Is there anything you learned by recording your last album that you applied to recording Person to Person?
Like this time no seafood? (laughs) Yeah the whole process was night and day to the last one. We rented a house in the hills near Universal City and recorded it all there. We didn't sleep there or anything, but we did all of the tracking there. It had this huge living room over looking the valley and a jacuzzi. Oh and it had a house bong. It was awesome. We tracked everything live. It was such a nice experience. Our last album before that had it's flaws. It was too uptight. We didn't have a boatload of cash, so we had to minimize and minimize the sound and made sure everything sounded right. The last album had more of the right mood, maybe. It was more of an experience.

What song are you most proud of on Person to Person?
Oh, tough question! I think "Early Warnings" came out pretty well. I'm also very proud of "See Us Home" which is at the end of the record. It has some really cool strings on it and there is a a drum that I bought at the Rose Bowl flea market on there. I'm proud of that one. It came out like it was supposed to. You know sometimes you achieve what you were going for and sometimes you don't. In most cases you just roll with it and accept what it's becoming. But before you begin each song you have an idea of what it was supposed to be and this song really was a vision achieved.

How did you end up with Secretly Canadian? What happened to Dim Mak?
We recorded the last album with Dim Mak. I think it was a really strange fit for both parties, but they were nice enough to release the record. We signed with them for a two album deal and when it was up, we started looking for a new label. We weren't really right at Dim Mak. So I guess, Secretly Canadian had our first record on their radar, but it didn't happen for some reason. When they heard that we were looking around, they got really excited about it, and called us up and said "Yeah, we're really interested!" It was very quick.

Was it strange when your band members said that they wanted to pursue other projects like Lewis with Fools Gold? What was that conversation like?
No, it wasn't weird at all. Maybe for some people it would have been weird, but for me personally it wasn't. I was doing my own thing as well, so when Lewis wanted to start Fools Gold it was like "cool." It was never something that I felt threatened by because I was part of it. I mean I used to play every show, and I played on the record. I did some singing on it too. I think we're all pretty encouraging about making as much music as we can. I don't think that any of us are that concerned with struggles and competition. Perhaps they would be valid concerns if I wasn't writing like a maniac all the time. I think the main idea is that in the end we put out as much music as possible.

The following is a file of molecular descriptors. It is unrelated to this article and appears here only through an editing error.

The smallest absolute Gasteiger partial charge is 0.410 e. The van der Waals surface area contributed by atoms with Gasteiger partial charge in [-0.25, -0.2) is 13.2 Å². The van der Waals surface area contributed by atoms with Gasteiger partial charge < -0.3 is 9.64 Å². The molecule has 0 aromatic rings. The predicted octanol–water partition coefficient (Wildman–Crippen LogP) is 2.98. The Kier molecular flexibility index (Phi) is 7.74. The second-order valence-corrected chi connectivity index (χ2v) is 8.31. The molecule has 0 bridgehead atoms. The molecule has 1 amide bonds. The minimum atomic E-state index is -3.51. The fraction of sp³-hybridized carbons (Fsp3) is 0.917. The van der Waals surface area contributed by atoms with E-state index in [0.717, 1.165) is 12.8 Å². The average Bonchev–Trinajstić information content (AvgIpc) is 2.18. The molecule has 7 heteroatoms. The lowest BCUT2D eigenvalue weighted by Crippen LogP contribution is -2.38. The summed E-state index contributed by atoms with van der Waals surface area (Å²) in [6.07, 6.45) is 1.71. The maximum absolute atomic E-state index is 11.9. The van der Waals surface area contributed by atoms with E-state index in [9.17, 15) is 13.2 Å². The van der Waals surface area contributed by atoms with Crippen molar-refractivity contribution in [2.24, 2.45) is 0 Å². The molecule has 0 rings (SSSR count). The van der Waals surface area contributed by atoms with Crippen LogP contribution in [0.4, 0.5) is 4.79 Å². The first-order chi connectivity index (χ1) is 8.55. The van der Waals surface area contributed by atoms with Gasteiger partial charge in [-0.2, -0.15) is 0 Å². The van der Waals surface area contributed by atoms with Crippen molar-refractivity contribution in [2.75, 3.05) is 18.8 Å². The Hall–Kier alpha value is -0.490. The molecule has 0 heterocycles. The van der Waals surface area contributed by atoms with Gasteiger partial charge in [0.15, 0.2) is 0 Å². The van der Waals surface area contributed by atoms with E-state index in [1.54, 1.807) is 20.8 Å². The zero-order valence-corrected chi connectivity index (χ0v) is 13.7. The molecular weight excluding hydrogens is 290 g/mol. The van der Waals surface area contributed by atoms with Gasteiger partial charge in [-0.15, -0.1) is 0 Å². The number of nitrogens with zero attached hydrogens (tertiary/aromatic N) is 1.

If you could change one thing about the music business what would it be?

I wish there was a fund or something...a global fund so that poor people could dip into it in between tours didn't have to worry about jobs. Like a co-opt arrangement. I actually wanted to start a business that only employs touring musicians. It would be like a revolving door of people, so when you got off tour you wouldn't have to worry about a job.

I have to ask you about the "Winter Games" video. Where did you find those guys who are dance in the video? They're amazing!
Oh that was all Ariel. I don't know where he found them. He has his ways of finding things. He knew a guy, who knew a guy, who's nephew knew a guy, who's sons were the kings of crip walking. I don't know. I thought he was he was just joking. But the guys were great.

Why is it just you in the video? Where are the other guys?
Actually no one was supposed to be in it. It was just supposed to be the dancers, but Lewis asked me if I'd sing, and I was like "Okay, whatever." Lewis and Garrett didn't want to be in it, and Ariel had broken his leg. He had fallen in the LA river.

How did he do that?
It was during our photo shoot by the river. He fell down the embankment, down this pit of slime, and broke his ankle really badly. I think he didn't want to be filmed as an invalid.

Gross! That's terrible. What's the weirdest thing you've ever seen in the audience?
Well, we once played a show in college, Lewis and I where there were only two people rocking out. This was with our old band the Cave Ins in San Francisco. Anyway, after the show, we found out that the two people who were rocking out were deaf.

That's awful!

I know! I'm really not sure what that means.

Okay last question, what was your favorite album this year? And you can't say Foreign Born or Fools Gold.
Fair enough. I think maybe Luke Top's record. It was really good.

Well thank you so much for talking with us.
Thank you!

Be sure to check out Foreign Born tonight at Spacelandwith Best Coast and El Sportivo and The Blues. Doors are at 8:30pm. Tickets are $12.